To 'conceal' that data so that only Account can use it, you'd need to not even store it where anybody else would no how to deserialize it, like a public relational table. You could have it stored with the 'document' of account in a document DB. Either way if somebody tried hard enough they could still see the data. And 'work' with it. And when you're not looking, they will!

So you could set up permissions, but then, you have to run 'account' as a separate process.

What you really realize here is that DDD and pure use of the object model will sometimes back you into a corner. Truthfully, of course, you don't have to use the 'composition'/aggregate root to benefit from the design principles of DDD. It's just one thing you can use when you have a situation that fits in its constraints.

Somebody may say 'don't early optimize'. Here in this case, though, you know the answer - there will be enough transactions to bog down a method that will keep them all forever with the account.

The real answer is to begin standing up SOA. At my workplace we watched the Udi Dahan 'Distributed computing' videos and bought nServiceBus (just our choice). Make a service for accounts - with its own process, message queues, access to a relation database only it can see, and ... viola, you could hardcode SQL statements in the program and even throw in a couple of Cobol transaction scripts (kidding of course) but seriously have more separation of concerns than the smartest OO/Java snob could ever dream of.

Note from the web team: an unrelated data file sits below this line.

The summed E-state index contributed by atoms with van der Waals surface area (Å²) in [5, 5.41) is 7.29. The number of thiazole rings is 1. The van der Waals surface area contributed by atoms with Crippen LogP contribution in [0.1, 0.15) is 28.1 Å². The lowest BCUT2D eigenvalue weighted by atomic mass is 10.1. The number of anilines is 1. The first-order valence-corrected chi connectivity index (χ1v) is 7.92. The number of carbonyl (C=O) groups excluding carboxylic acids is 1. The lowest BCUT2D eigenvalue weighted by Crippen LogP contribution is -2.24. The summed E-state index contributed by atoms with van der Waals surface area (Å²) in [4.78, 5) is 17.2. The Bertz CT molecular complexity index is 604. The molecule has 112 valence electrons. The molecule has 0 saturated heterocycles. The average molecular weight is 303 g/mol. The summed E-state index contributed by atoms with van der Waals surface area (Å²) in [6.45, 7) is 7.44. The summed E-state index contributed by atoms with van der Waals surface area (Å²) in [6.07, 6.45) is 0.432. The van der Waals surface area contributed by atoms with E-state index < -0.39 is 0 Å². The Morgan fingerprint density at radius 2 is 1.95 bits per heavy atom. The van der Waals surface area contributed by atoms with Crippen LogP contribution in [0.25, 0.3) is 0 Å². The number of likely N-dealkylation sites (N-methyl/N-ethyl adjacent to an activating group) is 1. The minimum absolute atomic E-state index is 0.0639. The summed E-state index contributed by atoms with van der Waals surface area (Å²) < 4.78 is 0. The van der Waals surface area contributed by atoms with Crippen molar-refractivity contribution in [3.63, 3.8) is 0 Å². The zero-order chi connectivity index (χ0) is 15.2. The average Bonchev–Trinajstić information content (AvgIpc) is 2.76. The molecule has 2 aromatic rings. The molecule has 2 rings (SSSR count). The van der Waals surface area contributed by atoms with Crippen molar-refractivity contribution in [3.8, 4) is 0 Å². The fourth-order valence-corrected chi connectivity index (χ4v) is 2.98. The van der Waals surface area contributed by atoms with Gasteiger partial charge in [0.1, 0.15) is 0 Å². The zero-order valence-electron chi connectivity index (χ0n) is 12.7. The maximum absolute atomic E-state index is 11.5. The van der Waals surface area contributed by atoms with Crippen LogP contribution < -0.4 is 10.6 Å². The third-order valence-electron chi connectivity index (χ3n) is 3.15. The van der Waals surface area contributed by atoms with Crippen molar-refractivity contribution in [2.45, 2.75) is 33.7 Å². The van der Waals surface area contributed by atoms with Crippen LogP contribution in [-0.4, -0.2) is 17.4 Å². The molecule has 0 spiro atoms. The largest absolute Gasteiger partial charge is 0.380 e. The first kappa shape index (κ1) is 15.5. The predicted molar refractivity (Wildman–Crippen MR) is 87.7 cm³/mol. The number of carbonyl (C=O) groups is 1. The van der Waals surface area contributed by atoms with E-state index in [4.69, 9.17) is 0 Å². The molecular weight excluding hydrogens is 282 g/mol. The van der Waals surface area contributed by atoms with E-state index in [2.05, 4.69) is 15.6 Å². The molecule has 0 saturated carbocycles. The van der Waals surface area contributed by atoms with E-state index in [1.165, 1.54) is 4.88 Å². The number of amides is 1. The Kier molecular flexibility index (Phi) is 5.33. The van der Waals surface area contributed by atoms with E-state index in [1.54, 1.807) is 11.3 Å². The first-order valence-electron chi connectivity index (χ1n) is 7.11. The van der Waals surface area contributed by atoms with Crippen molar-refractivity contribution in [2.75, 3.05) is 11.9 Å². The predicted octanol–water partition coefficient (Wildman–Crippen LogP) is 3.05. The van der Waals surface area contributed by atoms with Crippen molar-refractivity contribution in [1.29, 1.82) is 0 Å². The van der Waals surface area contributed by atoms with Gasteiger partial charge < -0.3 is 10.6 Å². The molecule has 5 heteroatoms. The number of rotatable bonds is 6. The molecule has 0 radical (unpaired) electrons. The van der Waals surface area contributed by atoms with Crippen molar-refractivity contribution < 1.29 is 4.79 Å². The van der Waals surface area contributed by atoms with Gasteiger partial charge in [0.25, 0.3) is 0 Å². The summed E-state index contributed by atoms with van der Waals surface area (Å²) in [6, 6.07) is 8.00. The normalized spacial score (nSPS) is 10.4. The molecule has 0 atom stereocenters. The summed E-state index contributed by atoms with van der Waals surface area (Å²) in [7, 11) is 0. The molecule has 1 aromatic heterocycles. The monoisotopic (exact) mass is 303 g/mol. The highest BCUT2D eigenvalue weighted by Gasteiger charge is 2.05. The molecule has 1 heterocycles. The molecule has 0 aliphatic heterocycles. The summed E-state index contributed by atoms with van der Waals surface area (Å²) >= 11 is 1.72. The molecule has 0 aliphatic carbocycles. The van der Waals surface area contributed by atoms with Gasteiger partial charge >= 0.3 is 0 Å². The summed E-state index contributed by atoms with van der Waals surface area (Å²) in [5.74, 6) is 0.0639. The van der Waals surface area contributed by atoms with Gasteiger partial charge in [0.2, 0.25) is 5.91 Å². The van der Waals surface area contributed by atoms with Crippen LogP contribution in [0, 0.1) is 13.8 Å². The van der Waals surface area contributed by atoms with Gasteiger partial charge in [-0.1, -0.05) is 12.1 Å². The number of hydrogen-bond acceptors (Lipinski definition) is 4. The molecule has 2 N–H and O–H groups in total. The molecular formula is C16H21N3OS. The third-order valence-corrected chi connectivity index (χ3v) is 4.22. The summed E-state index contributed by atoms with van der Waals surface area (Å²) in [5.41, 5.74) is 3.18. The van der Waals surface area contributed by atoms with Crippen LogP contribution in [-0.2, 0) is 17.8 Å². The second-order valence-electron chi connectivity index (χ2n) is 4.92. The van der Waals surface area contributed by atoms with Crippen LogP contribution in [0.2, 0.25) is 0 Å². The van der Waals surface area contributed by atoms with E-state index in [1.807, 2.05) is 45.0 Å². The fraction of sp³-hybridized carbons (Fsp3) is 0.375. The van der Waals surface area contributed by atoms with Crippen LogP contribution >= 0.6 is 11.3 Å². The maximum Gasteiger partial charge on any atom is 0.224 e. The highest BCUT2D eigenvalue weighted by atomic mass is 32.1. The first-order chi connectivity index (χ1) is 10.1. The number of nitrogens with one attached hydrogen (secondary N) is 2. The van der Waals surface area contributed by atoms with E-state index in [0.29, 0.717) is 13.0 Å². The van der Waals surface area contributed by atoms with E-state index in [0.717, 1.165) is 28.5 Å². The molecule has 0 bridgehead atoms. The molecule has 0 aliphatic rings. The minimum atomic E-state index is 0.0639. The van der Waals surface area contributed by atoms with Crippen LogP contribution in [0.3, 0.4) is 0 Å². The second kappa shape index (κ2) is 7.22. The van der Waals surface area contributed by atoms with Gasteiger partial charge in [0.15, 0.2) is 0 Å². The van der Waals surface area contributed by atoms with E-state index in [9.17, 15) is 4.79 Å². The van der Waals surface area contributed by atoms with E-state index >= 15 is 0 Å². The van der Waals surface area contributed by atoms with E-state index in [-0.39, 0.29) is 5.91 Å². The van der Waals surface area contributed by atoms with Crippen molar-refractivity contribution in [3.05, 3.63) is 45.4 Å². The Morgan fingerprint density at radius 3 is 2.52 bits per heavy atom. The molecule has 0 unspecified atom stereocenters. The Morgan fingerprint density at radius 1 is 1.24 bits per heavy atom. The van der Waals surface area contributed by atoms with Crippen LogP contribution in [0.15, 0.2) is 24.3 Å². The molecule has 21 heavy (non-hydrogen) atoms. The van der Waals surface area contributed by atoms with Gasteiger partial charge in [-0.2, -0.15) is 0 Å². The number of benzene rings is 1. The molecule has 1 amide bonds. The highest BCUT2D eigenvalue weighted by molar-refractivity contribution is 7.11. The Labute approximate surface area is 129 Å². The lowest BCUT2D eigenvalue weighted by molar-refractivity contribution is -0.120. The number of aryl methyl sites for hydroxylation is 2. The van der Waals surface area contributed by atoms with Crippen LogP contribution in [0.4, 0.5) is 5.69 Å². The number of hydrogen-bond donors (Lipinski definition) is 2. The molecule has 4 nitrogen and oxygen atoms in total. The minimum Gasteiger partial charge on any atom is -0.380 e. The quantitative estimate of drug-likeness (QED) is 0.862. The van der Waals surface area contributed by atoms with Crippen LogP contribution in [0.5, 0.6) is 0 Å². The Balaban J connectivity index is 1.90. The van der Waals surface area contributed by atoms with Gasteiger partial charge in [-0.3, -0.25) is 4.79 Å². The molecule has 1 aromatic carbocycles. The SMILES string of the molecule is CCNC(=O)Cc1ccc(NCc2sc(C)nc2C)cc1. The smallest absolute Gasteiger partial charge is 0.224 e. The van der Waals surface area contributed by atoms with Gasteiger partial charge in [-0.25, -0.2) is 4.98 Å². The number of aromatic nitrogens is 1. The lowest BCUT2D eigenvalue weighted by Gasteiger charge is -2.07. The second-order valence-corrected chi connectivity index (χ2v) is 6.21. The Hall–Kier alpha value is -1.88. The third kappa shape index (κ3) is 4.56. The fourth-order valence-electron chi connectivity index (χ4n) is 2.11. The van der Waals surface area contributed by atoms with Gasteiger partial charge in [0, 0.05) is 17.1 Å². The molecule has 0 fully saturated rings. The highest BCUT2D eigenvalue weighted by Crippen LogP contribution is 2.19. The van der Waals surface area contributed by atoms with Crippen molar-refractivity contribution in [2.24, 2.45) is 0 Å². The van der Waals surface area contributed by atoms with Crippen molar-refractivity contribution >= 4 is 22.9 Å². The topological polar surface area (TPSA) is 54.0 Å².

I'd recommend modeling it well anyway; you can just have the benefits of aggregate root here without the problems by treating the service as a mini-bounded countext.

This has a drawback, of course. You can not just RPC (webservice, SOAP, or REST) in and out of services and between them or you get an SOA antipattern called 'the knot' due to temporal coupling. You have to use the inversion of communication pattern, a.k.a. 'Pub-Sub' which it just like event handlers and event raisers, but (1) between processes (which you can put on separate machines if they are getting overloaded on one).

the real issue is you don't want a service that needs to get data from another service to 'block' or wait - you have to fire and forget the message and let a handler elsewhere in your program pick it up to complete processing. This means you have to do your logic differently. nServicebus automates the 'saga' pattern to help with some of this, but in the end, you have to develop a different coding style. You can still do it all, just have to do it differently!

The book "SOA Patterns" by Arnon Rotem-Gal-Oz answers many questions about this. Including the usage of 'active service pattern' to periodically replicate data from outside services to your own when the need arises (many RPC would have been needed, or link is unreliable/not in the publish/subscribe ecosystem).

Just to preview, UIs do have to RPC into services. Reports are generated from a reporting database that's fed by the services' databases. Some people say reports are not needed and that the problem should be solved another way. Be skeptical of that talk.

In the end though, not all things can properly be classified into a single service. The world does not run on ravioli code! So you will have to break rules. Even if you would never have to, new devs to the project will do it when you leave it. But don't worry, if you do what you can, the 85% that follows the rules will make a program that's far more maintainable.

Wow, that was long.

  • Thanks for the detailed response, I will definitely do some reading up on SOA.
    – krixon
    Feb 26, 2015 at 13:56